An exactly opposite set of reactions came to dominate attitudes among supporters of Reform. They understood the failure of the Blanketeers, which was reinforced by the failure of strikes in 1818 and the convictions which followed, Bagulley and others being imprisoned for supporting strikes. But while the Blanketeers had failed, they had demonstrated strength in numbers and had survived persecution. As the government moved away from over repression the movement revived. As the legal straitjacket was removed through 1818, the reformers regrouped and planned for future activities, the Manchester activists being encouraged by activities elsewhere notably Birmingham to revive constitutional agitation.

The formula which had underpinned the sending off of the March, a mass mobilistion, speakers on a platform in St Peter’s field, and journalistic coverage, was the formula used to be used for a mass demonstration on August 19th 1819, though it remains unclear what was to be achieved. There was this time no national petition. The assumption seems to have been that sheer numbers would force concessions.

The authorities had no intention of being forced by numbers into concessions. Faced with a large mobilisation, the Loyalist local politicians planned to use the formula they used of reading the Riot Act, sending troops to first arrest the leaders and then to disperse the crowd but with the object this time of intimidating the reformers and preventing a revolutionary upsurge. They communicated with the Home Office and gained some support from Whitehall where Sidmouth and his fellow politicians remained fearful of revolution. However the government’s legal officers, aware of the constitutional rights to petition and meet to consider petitioning, or as the Peterloo organisers put it, “to consider the best ways to effect parliamentary reform”, were not in a position to make a hard and fast ruling. The demonstration could certainly be banned – but only if there were clear signs of illegal behaviour, rioting or worse. If that happened, the magistrates could then use the formula which had worked with the Blanketeers. But if there was no evidence that the crowd had overstepped the mark, the demonstration could not be stopped. The government left the magistrates to judge when the mark had been overstepped.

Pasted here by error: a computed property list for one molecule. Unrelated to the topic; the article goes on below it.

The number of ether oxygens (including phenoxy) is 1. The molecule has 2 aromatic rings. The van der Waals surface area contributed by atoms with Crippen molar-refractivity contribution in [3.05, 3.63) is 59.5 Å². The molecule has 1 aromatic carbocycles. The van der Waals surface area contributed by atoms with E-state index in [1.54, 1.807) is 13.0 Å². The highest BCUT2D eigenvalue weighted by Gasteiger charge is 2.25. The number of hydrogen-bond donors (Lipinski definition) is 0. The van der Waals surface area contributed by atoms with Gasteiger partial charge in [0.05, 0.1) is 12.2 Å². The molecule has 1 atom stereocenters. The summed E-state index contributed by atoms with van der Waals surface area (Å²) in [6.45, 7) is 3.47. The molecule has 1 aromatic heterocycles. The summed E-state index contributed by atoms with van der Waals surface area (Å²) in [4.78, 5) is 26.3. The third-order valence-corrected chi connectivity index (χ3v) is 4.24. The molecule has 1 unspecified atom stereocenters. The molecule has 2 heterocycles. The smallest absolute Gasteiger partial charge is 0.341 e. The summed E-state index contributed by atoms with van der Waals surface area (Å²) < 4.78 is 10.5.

The magistrates laid their plans for August 19th 1819. Up to the point where the magistrates ordered troops to intervene, the authorities were following exactly the procedure that had worked on March 10th 1817 against the Blanketeers. There is no doubt that the Blanketeers had been dispersed but this was a much larger crowd and the reformers did not expect cavalry to attack a defenceless crowd using specially sharpened sabres. The question that has to be asked is why the formula worked in 1817 – and went so disasterously wrong twenty nine months later.

While this question will come to the fore as the 200th anniversary of Peterloo comes into view, it is for debate why in 2017, the 200th anniversary of Pentridge has attracted serious attention, but not the Blanketeers. Their role in the history of the Reform movement and prefiguring Peterloo is clear. They are considerably more important than Pentridge, though the intervention of Oliver the Spy made that a major contibution to defining the limits of government power. But in terms of working class politics, it has no long term effect. This cannot be said of the Blanketeers. While they failed, ever afterward, radicals have organised marches from Provincial cities to London, mainly in the C20th. The Hunger Marchers, the Aldermaston Marches, the People’s March for Jobs and so on – all start with the blanketeers.

It remains very curious that they have become so very invisible.

Trevor Fisher 2nd June 2017

Select Bibliography

*Adam Zamoyski Phantom Terror Collins 2014

** Samuel Bamford Passages in the Life of a Radical, Frank Cass 1967

*** E P Thompson, The Making of the English Working Class, Gollancz 1963 (1st Edition)

Notes

  1. E P T The making of the English Working Class, Penguin Modern Classics 2013, p702

  1. EPT op cit p 691

(3) EPT op cit p711-712

(4) EPT op cit p712

(5) EPT op cit p714

(6) EPT p538.\ This is in the section where Thompson comments on the effective spy network.

  1. EPT on Pentridge and Yorkshire, p724-6 Brandreth quotes p724.

(8) E P T p700

(9) Samuel Bamford, Passages in the Life of a Radical, (Autobiography Vol II), Frank Cass 1967 p37

(10) EPT p700 footnote 2

(11) EPT footnote p761 HO 40.7 and 8 for details.

(20) EPT op cit p161

(21) Op cit p658

(22) op cit p659